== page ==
How to Avoid Misusing and Abusing the Bible

a particular passage in Philippians 4 immediately jumped into my mind. Which states, “I can do all things through Christ who strengthens me.

Relevant magazine produced an article on The Five Most Misused and Abused Bible Verses in the church. When I saw the title, a particular passage in Philippians 4 immediately jumped into my mind. Which states, “I can do all things through Christ who strengthens me.” Sure enough, the author stated that verse as the number one most abused passage in the body of Christ.

Here are a few more common verses people seem to abuse.

How about sweethearts quoting Jacob and Esau’s statement to each other that, “The Lord watch between you and me while we are apart”. In it’s original context this is a statement between two adversaries saying, “if you rip me off or do something bad to me while we’re apart, my God himself repay.” It’s not a romantic verse between a courting couple. Of course, the intention is good and they are just wanting to say may God watch between us and bless us as we are apart.

And, of course, there are the people who quote, “For where two or three are gathered in his name, he is in their midst.” The verse actually refers to when two or three people gathered together to discipline somebody for their disobedience to the Lord.

More famously, there is the Romans 8:28 passage that says God makes all things work together for “my” good. When, according to the context, it is for the whole church not the individual. One more example of the danger to interpret scripture based on “me” rather than the original context.

So, why do people go about abusing Bible verses?

Different people would give different answers as to why all of this happens.The relevant magazine article is quite good about context, literary context and the usage of words etc.

Imagine reading Tolstoy or Tolkien and pulling out one sentence from the middle of either of their works…

However, In my mind, the primary reason that people abuse Bible verses is because they don’t read the Bible.  What I mean by this is that people often read the Bible like they read the phone book.  Every verse has an independent meaning apart from the verses around it. Imagine reading Tolstoy or Tolkien and pulling out one sentence from the middle of either of their works and claiming to understand what the author is saying.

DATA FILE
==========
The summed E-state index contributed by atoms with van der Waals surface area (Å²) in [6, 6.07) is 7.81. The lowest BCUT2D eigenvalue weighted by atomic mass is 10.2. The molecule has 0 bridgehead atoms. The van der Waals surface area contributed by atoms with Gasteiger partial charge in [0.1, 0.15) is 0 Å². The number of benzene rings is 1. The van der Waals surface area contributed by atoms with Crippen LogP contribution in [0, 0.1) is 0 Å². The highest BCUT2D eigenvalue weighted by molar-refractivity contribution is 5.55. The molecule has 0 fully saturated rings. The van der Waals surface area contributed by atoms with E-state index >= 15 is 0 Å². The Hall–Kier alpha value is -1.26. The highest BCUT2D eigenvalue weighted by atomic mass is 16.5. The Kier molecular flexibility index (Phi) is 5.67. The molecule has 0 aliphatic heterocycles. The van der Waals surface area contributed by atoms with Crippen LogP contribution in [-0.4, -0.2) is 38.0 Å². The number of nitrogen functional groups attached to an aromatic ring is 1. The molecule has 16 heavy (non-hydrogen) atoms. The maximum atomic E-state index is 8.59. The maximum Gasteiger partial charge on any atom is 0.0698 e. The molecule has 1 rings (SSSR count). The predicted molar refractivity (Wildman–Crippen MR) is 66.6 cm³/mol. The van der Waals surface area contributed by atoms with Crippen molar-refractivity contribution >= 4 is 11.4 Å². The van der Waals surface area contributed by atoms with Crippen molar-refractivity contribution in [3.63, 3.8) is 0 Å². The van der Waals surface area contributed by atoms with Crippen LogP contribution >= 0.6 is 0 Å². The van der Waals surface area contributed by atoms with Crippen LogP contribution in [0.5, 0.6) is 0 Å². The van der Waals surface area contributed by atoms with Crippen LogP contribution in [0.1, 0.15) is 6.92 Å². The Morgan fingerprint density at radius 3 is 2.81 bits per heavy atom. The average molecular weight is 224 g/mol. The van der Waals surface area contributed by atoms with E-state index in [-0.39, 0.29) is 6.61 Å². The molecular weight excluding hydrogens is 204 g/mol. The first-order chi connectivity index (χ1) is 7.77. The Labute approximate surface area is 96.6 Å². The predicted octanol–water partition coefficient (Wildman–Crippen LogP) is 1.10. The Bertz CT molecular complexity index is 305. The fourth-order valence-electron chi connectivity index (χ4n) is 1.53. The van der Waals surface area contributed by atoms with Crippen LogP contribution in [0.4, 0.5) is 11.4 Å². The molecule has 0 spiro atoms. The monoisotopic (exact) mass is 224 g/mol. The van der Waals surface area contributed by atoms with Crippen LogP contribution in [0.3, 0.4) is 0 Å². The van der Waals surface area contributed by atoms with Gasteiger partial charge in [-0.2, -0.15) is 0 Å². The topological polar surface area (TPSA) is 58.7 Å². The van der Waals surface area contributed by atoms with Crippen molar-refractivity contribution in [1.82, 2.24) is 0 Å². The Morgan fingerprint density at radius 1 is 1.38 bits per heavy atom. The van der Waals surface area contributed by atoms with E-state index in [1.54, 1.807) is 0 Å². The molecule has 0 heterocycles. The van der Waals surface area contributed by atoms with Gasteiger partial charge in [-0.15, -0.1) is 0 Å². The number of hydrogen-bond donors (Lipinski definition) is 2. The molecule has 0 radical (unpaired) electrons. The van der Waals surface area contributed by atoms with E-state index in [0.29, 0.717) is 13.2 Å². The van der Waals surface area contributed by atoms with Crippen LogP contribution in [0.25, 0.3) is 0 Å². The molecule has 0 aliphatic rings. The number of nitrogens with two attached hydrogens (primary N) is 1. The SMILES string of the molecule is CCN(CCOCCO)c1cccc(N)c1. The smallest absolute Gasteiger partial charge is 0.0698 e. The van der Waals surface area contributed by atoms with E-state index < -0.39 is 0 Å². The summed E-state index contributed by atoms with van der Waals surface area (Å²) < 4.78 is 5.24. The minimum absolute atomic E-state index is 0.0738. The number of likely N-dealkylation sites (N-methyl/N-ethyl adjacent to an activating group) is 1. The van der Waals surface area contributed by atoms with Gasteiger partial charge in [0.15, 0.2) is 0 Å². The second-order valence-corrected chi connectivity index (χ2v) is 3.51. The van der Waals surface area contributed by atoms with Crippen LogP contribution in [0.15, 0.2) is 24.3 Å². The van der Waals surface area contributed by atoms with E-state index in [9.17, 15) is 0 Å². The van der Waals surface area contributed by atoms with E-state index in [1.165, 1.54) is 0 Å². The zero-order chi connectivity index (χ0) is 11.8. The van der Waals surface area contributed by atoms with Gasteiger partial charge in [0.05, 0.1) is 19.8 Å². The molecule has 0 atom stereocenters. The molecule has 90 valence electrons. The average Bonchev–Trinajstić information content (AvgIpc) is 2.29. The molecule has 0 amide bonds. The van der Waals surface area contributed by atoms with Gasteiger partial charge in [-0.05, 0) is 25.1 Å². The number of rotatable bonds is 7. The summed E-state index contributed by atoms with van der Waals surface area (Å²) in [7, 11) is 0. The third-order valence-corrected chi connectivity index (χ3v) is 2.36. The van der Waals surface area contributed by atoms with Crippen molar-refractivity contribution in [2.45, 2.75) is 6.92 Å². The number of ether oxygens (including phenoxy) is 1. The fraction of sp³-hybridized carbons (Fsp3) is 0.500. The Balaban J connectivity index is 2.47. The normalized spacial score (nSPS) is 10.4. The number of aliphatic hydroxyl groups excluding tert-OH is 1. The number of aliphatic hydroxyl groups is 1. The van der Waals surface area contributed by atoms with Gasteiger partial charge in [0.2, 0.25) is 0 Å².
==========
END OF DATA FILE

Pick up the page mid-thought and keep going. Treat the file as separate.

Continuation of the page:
My wife and I have been running a Bible school for the last 40 years (called the School of Biblical Studies). At our ministry location our leadership recently instituted a year-long emphasis on Bible reading.

They asked everyone to pray and create a plan for their yearly reading. Further, our ministry leader asked everyone to choose an accountability partner to talk to about how we are doing with our plan.

My accountability partner decided to read through the whole Bible this year. She just told me that she finished the old testament as she had planned even though she just had a baby three weeks ago. After that update, she received a new Bible. And in a text message she told me, “because of my hunger for the Bible, I simply read through the whole Bible – my new one.”

How does that relate to abusing Bible verses?

Plenty. As I said at the beginning of the article, in my opinion, the reason people abuse Bible verses is that they do not read the Bible. And by not reading the Bible, I mean that they do not read the Bible as a book. My accountability partner, the mom with the new baby, certainly read the Bible as literature.

A person can read through the whole Bible in one year if they read just four chapters a day.

Reading through the entire Bible in a week or a month might seem a bit ambitious but, that does not have to be the starting point.  A person can read through the whole Bible in one year if they read just four chapters a day. Taking smalls steps might be the best option for someone who has never read the Bible like this before. An individual can pray and ask God how He wants him or her to be reading through the whole Bible as a beautiful piece of literature.

So, what about people who don’t like to read the Bible? Well, I have two answers.  

First, they need to pray (and ask others to pray) that God will give them a hunger for the Bible. This has always been my basic encouragement to those who have asked me to teach them to read their Bible. I recommend they simply ask God to give them a hunger and then read the Bible. This is how I developed my passion for the Bible – six young men prayed for me regularly for six weeks without me even knowing they were doing it.

My second answer would be to recall John Wesley’s statement to Methodist preachers in the 1700s. He wanted all Methodist preachers reading (both Christian and non-Christian literature ) five hours a day in order to preach sermons that would be “worthwhile.” If a person didn’t like to read, Wesley’s words were, “You need to learn to like to read.” I would say the same thing is true for the Bible:  if you don’t like to read the Bible you need to learn to like to read the Bible.

Kudos to relevant magazine.

How do I answer the question, “what is the best way to prevent abusing and misusing the Bible?”

Read the Bible.

 

HAVE YOU DONE A DTS BUT STRUGGLE TO READ THE BIBLE AS A BOOK? 

COME JOIN US FOR A SCHOOL OF BIBLICAL STUDIES THIS SEPTEMBER TO SPEND 9 MONTHS STUDYING GOD’S WORD AND BEING TRANSFORMED BY IT. 

YOU WON’T REGRET THIS.

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